Manny was one of the most entertaining and talented athletes of his generation. He didn't let the negativity of the media change him. He played with passion and a style all his own.

It's too bad he was forced out like this, but that doesn't changed the fact that he is a legend. In a game where smiling is frowned upon by the status quo: Manny's joy will always be remembered. Thanks, Man.

Philip said...

Gonna miss that crazy bastard. Baseball's a little less fun without him in it.

Amy said...

Very sad indeed.

The first photo IS from 2004. Notice that there is a sign for Millar. He was not on the team in 2007.

laura k said...

I will miss Manny. He's always been one of my favourite players, and only more so because he is maligned and misunderstood.

However, I don't find this sad. I was shocked when I heard it, of course. But he had a great career, he's leaving on his own terms - controlling the situation as much as he can - and he'll probably have a great life after baseball.

Like many people, he works for a stupid, mismanaged organization (MLB), and now he's rich, young, and free of them. Not bad!

(PS: how can any Sox fan NOT know that the first photo - Manny holding the sign re Jeter - is from 2004?? It's kind of famous!)

Amy said...

I don't think it's necessarily sad for Manny. I think it's sad that now we will have to hear more media and other bashing of Manny. I have already heard it from a friend of mine who immediately sent me a message asking if I was STILL a fan of Manny after this latest disclosure. I replied that I am a fan of what Manny did on the field, not off the field. She just kept hammering away til I shrugged a "whatever." It's that kind of thing that makes me sad. People will compare him to Clemens, Bonds, McGwire, etc., besmirching his whole career, not just the end of it. Maybe that is merited, maybe not, but it still makes me sad.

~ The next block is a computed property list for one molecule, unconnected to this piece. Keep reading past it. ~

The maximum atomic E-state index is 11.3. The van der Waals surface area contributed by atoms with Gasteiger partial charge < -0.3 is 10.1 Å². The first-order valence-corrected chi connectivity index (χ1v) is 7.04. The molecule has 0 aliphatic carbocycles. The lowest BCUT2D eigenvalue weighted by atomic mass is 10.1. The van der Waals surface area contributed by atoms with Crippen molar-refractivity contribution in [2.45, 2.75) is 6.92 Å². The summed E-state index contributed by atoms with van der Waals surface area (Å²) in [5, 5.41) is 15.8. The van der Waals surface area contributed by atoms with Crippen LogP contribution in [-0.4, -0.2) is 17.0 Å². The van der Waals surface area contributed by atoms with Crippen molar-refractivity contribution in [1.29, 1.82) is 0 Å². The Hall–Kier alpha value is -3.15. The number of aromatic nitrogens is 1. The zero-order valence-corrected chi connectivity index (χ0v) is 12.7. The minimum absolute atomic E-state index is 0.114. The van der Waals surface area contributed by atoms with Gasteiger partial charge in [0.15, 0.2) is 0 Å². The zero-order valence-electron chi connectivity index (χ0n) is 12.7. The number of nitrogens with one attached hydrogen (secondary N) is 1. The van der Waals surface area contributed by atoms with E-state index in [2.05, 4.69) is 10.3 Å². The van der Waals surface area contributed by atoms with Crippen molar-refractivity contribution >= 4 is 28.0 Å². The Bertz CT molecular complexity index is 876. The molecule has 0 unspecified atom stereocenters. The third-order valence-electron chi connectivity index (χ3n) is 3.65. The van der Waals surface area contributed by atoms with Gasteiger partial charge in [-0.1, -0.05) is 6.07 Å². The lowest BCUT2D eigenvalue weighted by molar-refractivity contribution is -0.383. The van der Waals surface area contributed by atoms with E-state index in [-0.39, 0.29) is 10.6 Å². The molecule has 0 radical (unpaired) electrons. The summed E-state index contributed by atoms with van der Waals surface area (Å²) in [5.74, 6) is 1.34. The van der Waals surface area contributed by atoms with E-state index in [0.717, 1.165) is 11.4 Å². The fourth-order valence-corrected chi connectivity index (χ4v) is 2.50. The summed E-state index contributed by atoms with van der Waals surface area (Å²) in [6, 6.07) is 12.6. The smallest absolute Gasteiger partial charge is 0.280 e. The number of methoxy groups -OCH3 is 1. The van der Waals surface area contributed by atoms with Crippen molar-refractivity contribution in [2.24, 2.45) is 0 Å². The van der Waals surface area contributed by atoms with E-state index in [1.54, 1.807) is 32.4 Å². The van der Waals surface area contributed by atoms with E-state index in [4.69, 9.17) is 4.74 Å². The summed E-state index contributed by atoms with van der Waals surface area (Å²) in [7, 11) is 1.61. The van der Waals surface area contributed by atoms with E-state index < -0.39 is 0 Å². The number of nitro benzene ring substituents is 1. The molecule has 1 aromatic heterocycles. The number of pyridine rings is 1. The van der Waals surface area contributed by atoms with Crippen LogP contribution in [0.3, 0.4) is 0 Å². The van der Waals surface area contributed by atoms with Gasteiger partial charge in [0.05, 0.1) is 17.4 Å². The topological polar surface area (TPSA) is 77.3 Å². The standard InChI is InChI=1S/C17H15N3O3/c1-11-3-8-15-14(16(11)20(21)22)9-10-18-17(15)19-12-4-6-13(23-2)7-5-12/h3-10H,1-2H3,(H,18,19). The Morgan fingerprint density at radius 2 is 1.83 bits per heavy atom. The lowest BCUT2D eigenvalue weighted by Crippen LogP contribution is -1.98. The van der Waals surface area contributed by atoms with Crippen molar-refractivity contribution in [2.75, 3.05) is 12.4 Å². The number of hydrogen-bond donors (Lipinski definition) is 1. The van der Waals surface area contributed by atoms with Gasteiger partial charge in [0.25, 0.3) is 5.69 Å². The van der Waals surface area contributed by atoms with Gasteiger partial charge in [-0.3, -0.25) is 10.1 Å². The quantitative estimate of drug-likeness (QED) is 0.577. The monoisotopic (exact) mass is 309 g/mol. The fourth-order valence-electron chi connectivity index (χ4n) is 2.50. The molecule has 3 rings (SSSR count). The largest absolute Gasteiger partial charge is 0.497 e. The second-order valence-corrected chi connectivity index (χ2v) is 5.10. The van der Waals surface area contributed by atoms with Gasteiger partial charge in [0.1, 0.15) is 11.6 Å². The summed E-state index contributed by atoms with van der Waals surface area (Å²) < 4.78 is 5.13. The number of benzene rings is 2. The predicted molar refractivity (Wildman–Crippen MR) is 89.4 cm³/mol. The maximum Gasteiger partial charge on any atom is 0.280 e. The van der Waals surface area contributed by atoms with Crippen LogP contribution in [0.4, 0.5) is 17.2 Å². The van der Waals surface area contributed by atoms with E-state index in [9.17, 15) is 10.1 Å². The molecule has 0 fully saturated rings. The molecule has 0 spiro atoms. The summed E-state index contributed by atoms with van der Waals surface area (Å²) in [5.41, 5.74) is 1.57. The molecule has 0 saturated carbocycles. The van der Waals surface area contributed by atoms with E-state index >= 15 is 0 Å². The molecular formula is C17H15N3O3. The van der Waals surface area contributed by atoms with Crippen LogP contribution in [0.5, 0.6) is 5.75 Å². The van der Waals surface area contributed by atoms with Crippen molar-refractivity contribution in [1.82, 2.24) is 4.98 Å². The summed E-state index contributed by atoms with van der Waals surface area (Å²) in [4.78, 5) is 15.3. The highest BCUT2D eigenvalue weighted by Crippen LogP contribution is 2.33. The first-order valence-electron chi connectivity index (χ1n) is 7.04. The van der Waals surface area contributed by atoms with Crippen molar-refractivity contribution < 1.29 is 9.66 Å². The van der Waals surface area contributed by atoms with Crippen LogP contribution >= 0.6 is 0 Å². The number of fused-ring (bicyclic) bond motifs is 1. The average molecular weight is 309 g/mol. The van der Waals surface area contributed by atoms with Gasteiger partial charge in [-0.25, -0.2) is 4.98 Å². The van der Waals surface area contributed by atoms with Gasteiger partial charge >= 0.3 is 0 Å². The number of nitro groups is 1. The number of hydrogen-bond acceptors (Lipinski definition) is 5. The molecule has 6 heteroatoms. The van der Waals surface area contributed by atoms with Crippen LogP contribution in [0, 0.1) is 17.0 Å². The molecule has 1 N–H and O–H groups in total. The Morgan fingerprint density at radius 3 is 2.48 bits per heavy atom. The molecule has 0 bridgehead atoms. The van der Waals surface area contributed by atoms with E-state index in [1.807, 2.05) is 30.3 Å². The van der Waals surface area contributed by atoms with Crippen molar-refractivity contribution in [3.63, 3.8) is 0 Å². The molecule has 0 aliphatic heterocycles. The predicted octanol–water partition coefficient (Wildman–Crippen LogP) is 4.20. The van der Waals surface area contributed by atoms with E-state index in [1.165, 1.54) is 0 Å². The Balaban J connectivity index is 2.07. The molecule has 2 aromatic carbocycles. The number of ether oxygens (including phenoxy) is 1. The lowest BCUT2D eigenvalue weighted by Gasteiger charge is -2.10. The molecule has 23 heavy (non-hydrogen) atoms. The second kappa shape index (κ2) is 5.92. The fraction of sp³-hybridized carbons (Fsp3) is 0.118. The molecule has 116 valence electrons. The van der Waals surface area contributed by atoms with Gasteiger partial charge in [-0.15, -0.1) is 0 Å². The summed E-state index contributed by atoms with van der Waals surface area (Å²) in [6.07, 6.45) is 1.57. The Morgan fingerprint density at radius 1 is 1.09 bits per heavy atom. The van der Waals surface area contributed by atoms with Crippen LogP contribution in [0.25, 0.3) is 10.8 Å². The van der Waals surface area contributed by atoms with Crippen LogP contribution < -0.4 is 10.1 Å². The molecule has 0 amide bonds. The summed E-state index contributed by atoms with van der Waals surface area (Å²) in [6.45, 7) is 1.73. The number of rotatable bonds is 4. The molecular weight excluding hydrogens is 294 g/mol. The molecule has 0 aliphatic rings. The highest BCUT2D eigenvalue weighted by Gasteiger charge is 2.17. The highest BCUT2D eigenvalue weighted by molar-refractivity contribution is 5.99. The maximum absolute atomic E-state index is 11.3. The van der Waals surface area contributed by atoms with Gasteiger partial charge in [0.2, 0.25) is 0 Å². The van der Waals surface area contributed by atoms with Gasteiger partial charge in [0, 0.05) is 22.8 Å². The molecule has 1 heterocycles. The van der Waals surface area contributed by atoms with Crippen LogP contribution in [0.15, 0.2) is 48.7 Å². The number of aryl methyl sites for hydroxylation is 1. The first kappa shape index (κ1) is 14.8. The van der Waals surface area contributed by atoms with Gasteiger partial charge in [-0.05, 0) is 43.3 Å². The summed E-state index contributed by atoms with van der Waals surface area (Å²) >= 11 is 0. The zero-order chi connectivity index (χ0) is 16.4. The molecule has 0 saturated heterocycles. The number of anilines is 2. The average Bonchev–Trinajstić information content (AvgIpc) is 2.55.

Amy said...

And yes---how can any fan not remember that first parade and all those signs? It's one of my baseball favorite memories of all time!

Joe Gravellese said...

I wonder how many players are still trying to use PEDs to prop themselves up at the end of their careers. I'm sure there are ways around the tests.

Thanks for the memories Manny, and thanks JoS for helping me appreciate him more while he was here! In Boston itself there was always this crowd of negativity surrounding the guy, which is a real shame - his career here was something to be cherished.

laura k said...

Oh I certainly agree. That is sad, awful, inevitable.

He'll also always have many, many diehard fans. But ignorant people fed by an ignorant media will always get it wrong.

Jim said...

I always liked Manny, and always will. The type of reactive bullshit coming out from the likes of Cafardo this morning is frustratingly stupid. Why do I waste my time reading these hacks, who, when it is all said and done, simply don't have the required skills to do a decent job?
Unlike Manny--who from all accounts worked endlessly to improve upon his natural hitting talents. I doubt we'll ever know "the truth", but out of curiousity I'd certainly like to. Won't change my opinion of him though. Thanks for the memories, amigo.

laura k said...

A banned commenter would like to comment, but as far as I know, banned is banned is banned. Plus he's pimping his own website - two strikes. But of course the final call is Allan's (and he can delete this as well if he chooses).

allan said...

The comment has been rejected. I find it amusing that he criticizes Manny for leaving the game "without the decency to apologize" and "without accepting responsibility", since it was his unwillingness to address the insults he cast at many JoS commenters (and me) that resulted in his banning.

Pokerwolf said...

I will happily wear my Manny jersey when I go to Sox games this year. It's the least I can do.

laura k said...

Re banned commenter, I thought the exact same thing.

But of course I would, since you are a cult leader and control what we JoS readers think.